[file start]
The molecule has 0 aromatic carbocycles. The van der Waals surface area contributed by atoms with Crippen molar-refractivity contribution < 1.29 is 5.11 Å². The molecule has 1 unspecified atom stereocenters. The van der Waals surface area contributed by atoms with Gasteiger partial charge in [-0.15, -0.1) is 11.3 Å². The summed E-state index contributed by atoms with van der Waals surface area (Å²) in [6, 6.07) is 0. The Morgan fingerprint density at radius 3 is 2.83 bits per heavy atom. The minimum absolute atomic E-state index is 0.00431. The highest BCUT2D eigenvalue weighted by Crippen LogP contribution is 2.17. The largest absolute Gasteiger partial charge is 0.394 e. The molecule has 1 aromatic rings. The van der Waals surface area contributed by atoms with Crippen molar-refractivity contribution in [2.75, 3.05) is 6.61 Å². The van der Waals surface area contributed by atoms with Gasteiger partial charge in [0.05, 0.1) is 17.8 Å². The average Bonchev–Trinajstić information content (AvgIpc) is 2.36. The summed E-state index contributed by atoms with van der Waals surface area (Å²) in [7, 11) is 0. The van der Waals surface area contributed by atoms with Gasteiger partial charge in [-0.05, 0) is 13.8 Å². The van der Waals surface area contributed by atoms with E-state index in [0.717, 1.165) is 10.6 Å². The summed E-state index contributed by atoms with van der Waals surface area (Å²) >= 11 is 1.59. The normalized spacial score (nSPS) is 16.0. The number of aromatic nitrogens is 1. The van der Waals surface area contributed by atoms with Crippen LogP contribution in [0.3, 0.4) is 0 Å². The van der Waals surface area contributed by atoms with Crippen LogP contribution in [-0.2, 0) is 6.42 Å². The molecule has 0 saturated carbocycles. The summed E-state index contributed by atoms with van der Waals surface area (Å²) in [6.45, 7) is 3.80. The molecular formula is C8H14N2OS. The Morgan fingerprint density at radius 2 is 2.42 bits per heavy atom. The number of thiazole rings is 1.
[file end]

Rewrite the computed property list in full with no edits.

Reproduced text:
The molecule has 0 aromatic carbocycles. The van der Waals surface area contributed by atoms with Crippen molar-refractivity contribution < 1.29 is 5.11 Å². The molecule has 1 unspecified atom stereocenters. The van der Waals surface area contributed by atoms with Gasteiger partial charge in [-0.15, -0.1) is 11.3 Å². The summed E-state index contributed by atoms with van der Waals surface area (Å²) in [6, 6.07) is 0. The Morgan fingerprint density at radius 3 is 2.83 bits per heavy atom. The minimum absolute atomic E-state index is 0.00431. The highest BCUT2D eigenvalue weighted by Crippen LogP contribution is 2.17. The largest absolute Gasteiger partial charge is 0.394 e. The molecule has 1 aromatic rings. The van der Waals surface area contributed by atoms with Crippen molar-refractivity contribution in [2.75, 3.05) is 6.61 Å². The van der Waals surface area contributed by atoms with Gasteiger partial charge in [0.05, 0.1) is 17.8 Å². The average Bonchev–Trinajstić information content (AvgIpc) is 2.36. The summed E-state index contributed by atoms with van der Waals surface area (Å²) in [7, 11) is 0. The van der Waals surface area contributed by atoms with Gasteiger partial charge in [-0.05, 0) is 13.8 Å². The van der Waals surface area contributed by atoms with E-state index in [0.717, 1.165) is 10.6 Å². The summed E-state index contributed by atoms with van der Waals surface area (Å²) >= 11 is 1.59. The normalized spacial score (nSPS) is 16.0. The number of aromatic nitrogens is 1. The van der Waals surface area contributed by atoms with Crippen LogP contribution in [0.3, 0.4) is 0 Å². The van der Waals surface area contributed by atoms with Crippen LogP contribution in [-0.2, 0) is 6.42 Å². The molecule has 0 saturated carbocycles. The summed E-state index contributed by atoms with van der Waals surface area (Å²) in [6.45, 7) is 3.80. The molecular formula is C8H14N2OS. The Morgan fingerprint density at radius 2 is 2.42 bits per heavy atom. The number of thiazole rings is 1.